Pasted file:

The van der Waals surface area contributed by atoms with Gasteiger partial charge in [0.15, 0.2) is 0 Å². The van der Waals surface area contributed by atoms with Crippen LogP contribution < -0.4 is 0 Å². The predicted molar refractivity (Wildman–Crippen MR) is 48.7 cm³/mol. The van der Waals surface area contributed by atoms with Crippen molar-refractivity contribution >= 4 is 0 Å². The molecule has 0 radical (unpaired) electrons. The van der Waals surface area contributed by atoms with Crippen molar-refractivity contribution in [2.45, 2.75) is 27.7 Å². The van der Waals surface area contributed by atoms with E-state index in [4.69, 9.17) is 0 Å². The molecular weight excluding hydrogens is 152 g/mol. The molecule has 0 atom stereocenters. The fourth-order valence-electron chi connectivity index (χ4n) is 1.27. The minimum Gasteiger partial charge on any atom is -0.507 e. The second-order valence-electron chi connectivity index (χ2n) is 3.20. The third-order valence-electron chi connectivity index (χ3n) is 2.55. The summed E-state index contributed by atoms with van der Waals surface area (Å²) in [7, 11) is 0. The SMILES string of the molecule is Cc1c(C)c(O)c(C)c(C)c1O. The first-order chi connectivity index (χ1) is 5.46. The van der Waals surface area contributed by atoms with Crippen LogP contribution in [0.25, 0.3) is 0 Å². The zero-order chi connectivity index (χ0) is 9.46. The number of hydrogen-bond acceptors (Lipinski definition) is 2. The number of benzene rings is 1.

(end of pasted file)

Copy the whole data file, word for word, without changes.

The van der Waals surface area contributed by atoms with Gasteiger partial charge in [0.15, 0.2) is 0 Å². The van der Waals surface area contributed by atoms with Crippen LogP contribution < -0.4 is 0 Å². The predicted molar refractivity (Wildman–Crippen MR) is 48.7 cm³/mol. The van der Waals surface area contributed by atoms with Crippen molar-refractivity contribution >= 4 is 0 Å². The molecule has 0 radical (unpaired) electrons. The van der Waals surface area contributed by atoms with Crippen molar-refractivity contribution in [2.45, 2.75) is 27.7 Å². The van der Waals surface area contributed by atoms with E-state index in [4.69, 9.17) is 0 Å². The molecular weight excluding hydrogens is 152 g/mol. The molecule has 0 atom stereocenters. The fourth-order valence-electron chi connectivity index (χ4n) is 1.27. The minimum Gasteiger partial charge on any atom is -0.507 e. The second-order valence-electron chi connectivity index (χ2n) is 3.20. The third-order valence-electron chi connectivity index (χ3n) is 2.55. The summed E-state index contributed by atoms with van der Waals surface area (Å²) in [7, 11) is 0. The SMILES string of the molecule is Cc1c(C)c(O)c(C)c(C)c1O. The first-order chi connectivity index (χ1) is 5.46. The van der Waals surface area contributed by atoms with Crippen LogP contribution in [0.25, 0.3) is 0 Å². The zero-order chi connectivity index (χ0) is 9.46. The number of hydrogen-bond acceptors (Lipinski definition) is 2. The number of benzene rings is 1.